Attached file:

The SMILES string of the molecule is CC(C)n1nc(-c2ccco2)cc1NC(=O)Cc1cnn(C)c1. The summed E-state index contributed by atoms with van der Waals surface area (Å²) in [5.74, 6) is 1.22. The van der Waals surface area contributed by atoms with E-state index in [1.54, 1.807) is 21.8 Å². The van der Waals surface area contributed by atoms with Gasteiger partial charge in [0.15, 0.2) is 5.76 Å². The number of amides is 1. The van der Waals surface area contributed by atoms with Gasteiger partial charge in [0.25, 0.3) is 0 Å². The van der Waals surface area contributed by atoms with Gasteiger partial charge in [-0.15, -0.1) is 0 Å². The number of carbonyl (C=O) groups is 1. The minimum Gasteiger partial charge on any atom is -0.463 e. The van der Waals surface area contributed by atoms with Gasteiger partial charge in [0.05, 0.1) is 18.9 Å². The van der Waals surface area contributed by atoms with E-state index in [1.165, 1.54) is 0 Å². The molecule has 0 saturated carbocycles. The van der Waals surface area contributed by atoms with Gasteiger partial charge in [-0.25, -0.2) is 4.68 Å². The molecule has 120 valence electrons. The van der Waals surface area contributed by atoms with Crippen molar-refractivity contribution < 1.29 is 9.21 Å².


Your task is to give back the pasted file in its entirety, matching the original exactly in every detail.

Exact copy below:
The SMILES string of the molecule is CC(C)n1nc(-c2ccco2)cc1NC(=O)Cc1cnn(C)c1. The summed E-state index contributed by atoms with van der Waals surface area (Å²) in [5.74, 6) is 1.22. The van der Waals surface area contributed by atoms with E-state index in [1.54, 1.807) is 21.8 Å². The van der Waals surface area contributed by atoms with Gasteiger partial charge in [0.15, 0.2) is 5.76 Å². The number of amides is 1. The van der Waals surface area contributed by atoms with Gasteiger partial charge in [0.25, 0.3) is 0 Å². The van der Waals surface area contributed by atoms with Gasteiger partial charge in [-0.15, -0.1) is 0 Å². The number of carbonyl (C=O) groups is 1. The minimum Gasteiger partial charge on any atom is -0.463 e. The van der Waals surface area contributed by atoms with Gasteiger partial charge in [0.05, 0.1) is 18.9 Å². The van der Waals surface area contributed by atoms with E-state index in [1.165, 1.54) is 0 Å². The molecule has 0 saturated carbocycles. The van der Waals surface area contributed by atoms with Gasteiger partial charge in [-0.25, -0.2) is 4.68 Å². The molecule has 120 valence electrons. The van der Waals surface area contributed by atoms with Crippen molar-refractivity contribution < 1.29 is 9.21 Å².